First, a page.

Orkidstudio began as an aspiration of like-minded students at the Welsh School of Architecture and eventually reformed as a traditional non-profit. The team behind Orkidstudio built an incredible portfolio during these years, but also took this period to observe & reflect on the challenges and limitations of traditional aid models.
More recently, Orkidstudio has reorganized as a social enterprise, working for fees in a way more typically found in the for-profit world.
Their evolution as an organization teaches many lessons about how to do good with design. Acting as a social enterprise, Orkidstudio is able to experiment fully with different forms of project design and construction. They operate as their own full-service designer & builder. They also develop different forms of financing, depending on the needs of the community they are serving.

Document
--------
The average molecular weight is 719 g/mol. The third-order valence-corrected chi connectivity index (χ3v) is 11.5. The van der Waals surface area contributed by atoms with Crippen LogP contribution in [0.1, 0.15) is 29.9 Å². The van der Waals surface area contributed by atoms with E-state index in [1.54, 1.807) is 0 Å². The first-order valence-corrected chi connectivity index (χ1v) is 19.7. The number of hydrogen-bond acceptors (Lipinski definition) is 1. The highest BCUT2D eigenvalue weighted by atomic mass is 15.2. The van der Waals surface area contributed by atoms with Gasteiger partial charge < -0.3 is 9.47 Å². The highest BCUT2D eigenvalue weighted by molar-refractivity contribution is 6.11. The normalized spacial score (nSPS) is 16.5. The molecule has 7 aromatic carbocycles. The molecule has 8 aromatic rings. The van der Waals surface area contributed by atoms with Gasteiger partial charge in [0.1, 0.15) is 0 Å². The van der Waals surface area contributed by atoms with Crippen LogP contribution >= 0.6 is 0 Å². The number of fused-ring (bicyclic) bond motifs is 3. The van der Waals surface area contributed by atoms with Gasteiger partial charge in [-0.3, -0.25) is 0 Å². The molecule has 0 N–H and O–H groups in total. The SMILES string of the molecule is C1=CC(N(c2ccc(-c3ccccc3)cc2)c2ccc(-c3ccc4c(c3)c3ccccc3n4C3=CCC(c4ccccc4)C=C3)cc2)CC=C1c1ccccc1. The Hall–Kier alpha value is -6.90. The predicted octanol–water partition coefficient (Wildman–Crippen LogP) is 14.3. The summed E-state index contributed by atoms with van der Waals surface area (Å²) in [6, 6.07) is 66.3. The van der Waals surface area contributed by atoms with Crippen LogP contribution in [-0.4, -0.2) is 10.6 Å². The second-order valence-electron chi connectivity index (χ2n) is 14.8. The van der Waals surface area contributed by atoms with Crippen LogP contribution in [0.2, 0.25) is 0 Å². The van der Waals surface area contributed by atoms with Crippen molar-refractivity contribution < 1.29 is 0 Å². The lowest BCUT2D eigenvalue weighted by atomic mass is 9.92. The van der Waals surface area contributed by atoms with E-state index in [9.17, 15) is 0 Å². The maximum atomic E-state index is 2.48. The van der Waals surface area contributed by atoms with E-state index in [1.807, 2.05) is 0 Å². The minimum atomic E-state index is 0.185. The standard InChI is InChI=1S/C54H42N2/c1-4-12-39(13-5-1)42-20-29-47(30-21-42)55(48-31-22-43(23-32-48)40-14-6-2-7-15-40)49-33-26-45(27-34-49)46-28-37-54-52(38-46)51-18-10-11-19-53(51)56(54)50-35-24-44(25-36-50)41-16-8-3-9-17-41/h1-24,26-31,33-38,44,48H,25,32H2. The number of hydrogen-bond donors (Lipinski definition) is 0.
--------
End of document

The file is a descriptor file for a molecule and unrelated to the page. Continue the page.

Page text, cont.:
Amid this field of experimentation, a particular focus of Orkid is to disrupt the male-dominated construction sector. They have trained and employed over 1500 women, who now comprise 52% of their work force. The goal is to help women close a serious, systemic income gap, and to take on leadership roles across Orkid’s worksites; developing skills and abilities that are transferable to a broad range of careers.
These tactics are catalyzed under an innovative program called BuildHer, a program which teaches construction trades exclusively to women. Beyond mere technical training, the program seeks to create community among groups of women, as well as to foster the self-confidence necessary to flourish in an historically male-dominated industry.
We had an opportunity to speak with James Mitchel and Tatu Gatere of Orkidstudio on Social Design Insights, where we spoke to them about the BuildHer program and how they’ve designed their practice. Have a listen below.